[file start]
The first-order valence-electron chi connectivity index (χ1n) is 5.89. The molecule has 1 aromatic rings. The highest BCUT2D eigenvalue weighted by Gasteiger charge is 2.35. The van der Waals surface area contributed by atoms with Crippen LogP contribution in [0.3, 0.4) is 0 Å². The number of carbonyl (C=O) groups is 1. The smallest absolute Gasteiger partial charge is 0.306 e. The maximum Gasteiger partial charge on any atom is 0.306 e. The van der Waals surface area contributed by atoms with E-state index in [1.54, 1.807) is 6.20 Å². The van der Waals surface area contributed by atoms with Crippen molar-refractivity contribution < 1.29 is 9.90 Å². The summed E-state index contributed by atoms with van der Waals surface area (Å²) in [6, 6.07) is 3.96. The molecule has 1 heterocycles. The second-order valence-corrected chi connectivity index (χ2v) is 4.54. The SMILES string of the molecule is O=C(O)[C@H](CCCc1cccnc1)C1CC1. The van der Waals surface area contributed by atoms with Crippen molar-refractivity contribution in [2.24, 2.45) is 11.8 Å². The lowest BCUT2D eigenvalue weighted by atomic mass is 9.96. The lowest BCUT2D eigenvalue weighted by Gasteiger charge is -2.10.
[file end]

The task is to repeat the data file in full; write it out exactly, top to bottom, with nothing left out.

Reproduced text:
The first-order valence-electron chi connectivity index (χ1n) is 5.89. The molecule has 1 aromatic rings. The highest BCUT2D eigenvalue weighted by Gasteiger charge is 2.35. The van der Waals surface area contributed by atoms with Crippen LogP contribution in [0.3, 0.4) is 0 Å². The number of carbonyl (C=O) groups is 1. The smallest absolute Gasteiger partial charge is 0.306 e. The maximum Gasteiger partial charge on any atom is 0.306 e. The van der Waals surface area contributed by atoms with E-state index in [1.54, 1.807) is 6.20 Å². The van der Waals surface area contributed by atoms with Crippen molar-refractivity contribution < 1.29 is 9.90 Å². The summed E-state index contributed by atoms with van der Waals surface area (Å²) in [6, 6.07) is 3.96. The molecule has 1 heterocycles. The second-order valence-corrected chi connectivity index (χ2v) is 4.54. The SMILES string of the molecule is O=C(O)[C@H](CCCc1cccnc1)C1CC1. The van der Waals surface area contributed by atoms with Crippen molar-refractivity contribution in [2.24, 2.45) is 11.8 Å². The lowest BCUT2D eigenvalue weighted by atomic mass is 9.96. The lowest BCUT2D eigenvalue weighted by Gasteiger charge is -2.10.